The difference between scaling from 0-50 and 50-100+, according to HiMama CEO Ron Spreeuwenberg

June 7, 2021 | Jessica Galang


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HiMama CEO Ron Spreeuwenberg had to learn a lot about scaling in the last several years. In 2018, HiMama had 50 employees — two years later, the company has grown to 100 employees and is actively recruiting for a number of roles.

HiMama, co-founded by CEO Ron Spreeuwenberg and CTO Alana Frome in 2013, provides a childcare app that fosters communication between caregivers and families, facilitates payments and helps caregivers manage the classroom. Throughout that time, the company has had to think about how to expand their total addressable market and attract the type of talent that comes with that scale.

We spoke with Ron Spreeuwenberg, CEO of HiMama, about what changed in HiMama’s processes as it doubled its headcount, how the company weighed profitability versus raising investment and the importance of staying true to yourself as a founder.

Scaling operations and headcount

As soon as a startup gets past the 30 to 50 employee mark, setting up systems and capabilities to scale is important as it becomes difficult to maintain the efficiency of a smaller startup, Spreeuwenberg says.

“As you get larger, candidates will compare you against larger tech companies like Shopify, so you have to have benefits packages that are comparable, or some other distinct differentiation.”

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And, talent retention becomes important to consider — in a startup’s early days, it’s not uncommon for employees to use their own laptops, and having competitive benefits isn’t always top of mind. But, if companies want to continue hiring top talent, these hires look for the competitive benefits and other perks to go with it.

“As you get larger, candidates will compare you against larger tech companies like Shopify, so you have to have benefits packages that are comparable, or some other distinct differentiation,” he says.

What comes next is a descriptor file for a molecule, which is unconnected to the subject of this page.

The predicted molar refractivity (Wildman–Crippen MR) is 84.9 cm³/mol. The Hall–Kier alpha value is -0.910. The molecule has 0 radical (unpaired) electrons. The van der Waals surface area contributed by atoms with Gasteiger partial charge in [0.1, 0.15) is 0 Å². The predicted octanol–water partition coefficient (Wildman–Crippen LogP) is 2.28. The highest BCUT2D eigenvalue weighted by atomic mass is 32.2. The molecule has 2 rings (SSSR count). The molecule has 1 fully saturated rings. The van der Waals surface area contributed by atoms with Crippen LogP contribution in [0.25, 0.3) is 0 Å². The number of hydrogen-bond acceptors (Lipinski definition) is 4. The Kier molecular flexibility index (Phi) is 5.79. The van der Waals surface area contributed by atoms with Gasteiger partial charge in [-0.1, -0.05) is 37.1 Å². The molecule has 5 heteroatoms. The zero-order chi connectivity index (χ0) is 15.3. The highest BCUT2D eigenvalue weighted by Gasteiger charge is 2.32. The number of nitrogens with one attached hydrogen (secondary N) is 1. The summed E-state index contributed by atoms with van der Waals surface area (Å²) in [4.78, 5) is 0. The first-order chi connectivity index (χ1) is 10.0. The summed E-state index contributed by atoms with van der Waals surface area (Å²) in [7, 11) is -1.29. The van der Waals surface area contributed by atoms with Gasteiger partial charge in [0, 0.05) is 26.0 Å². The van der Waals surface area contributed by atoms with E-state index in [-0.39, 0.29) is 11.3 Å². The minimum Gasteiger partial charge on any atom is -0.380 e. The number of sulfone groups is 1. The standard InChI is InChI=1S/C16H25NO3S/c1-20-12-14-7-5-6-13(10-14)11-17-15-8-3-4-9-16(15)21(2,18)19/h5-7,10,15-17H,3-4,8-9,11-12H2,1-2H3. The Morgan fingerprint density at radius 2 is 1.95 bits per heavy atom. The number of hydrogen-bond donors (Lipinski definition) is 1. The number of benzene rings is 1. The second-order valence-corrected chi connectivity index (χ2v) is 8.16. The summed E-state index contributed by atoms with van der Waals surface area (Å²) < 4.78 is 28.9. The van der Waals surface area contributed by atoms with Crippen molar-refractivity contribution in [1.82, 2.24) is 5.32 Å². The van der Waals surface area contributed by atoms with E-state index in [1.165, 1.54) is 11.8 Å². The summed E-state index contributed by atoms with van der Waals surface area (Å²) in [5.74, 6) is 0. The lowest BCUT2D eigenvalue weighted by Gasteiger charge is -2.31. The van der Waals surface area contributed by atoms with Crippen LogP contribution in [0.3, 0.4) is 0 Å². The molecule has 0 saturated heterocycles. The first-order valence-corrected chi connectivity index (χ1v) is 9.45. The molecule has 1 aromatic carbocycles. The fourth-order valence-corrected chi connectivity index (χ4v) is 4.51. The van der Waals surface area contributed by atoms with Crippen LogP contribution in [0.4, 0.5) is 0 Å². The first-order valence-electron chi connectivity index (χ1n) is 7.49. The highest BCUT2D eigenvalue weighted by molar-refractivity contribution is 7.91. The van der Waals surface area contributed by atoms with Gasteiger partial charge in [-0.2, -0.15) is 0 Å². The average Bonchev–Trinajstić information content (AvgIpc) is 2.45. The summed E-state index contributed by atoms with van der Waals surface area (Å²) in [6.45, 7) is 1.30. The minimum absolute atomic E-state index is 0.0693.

Startups should also take the time to invest in the onboarding process to ease the transition into the company. To do this, it involves three stakeholders: a people operations team for administration; an enablement team that helps run training for some of its functions; and HiMama employees themselves, who can get involved with helping new hires understand the day-to-day of workings at HiMama, as well as getting a sense for the culture.

“There's also a session with me so I can go through the history of HiMama and give people that context, and then we have somebody who does a session on early childhood education and understanding what it's like to be an early childhood educator,” says Spreeuwenberg. “I think it helps people to get that wider perspective versus just ‘here's the tools that you need, and here's what you do in your job day-to-day’, giving them all that context and those relationships.”

The investment stage

Getting to this level of scale also means thinking about where you want to be in the next two years and beyond, and whether you want to pursue profitability or seek venture capital investment. “It’s a juncture that really forces you to decide what you are aiming for,” says Spreeuwenberg.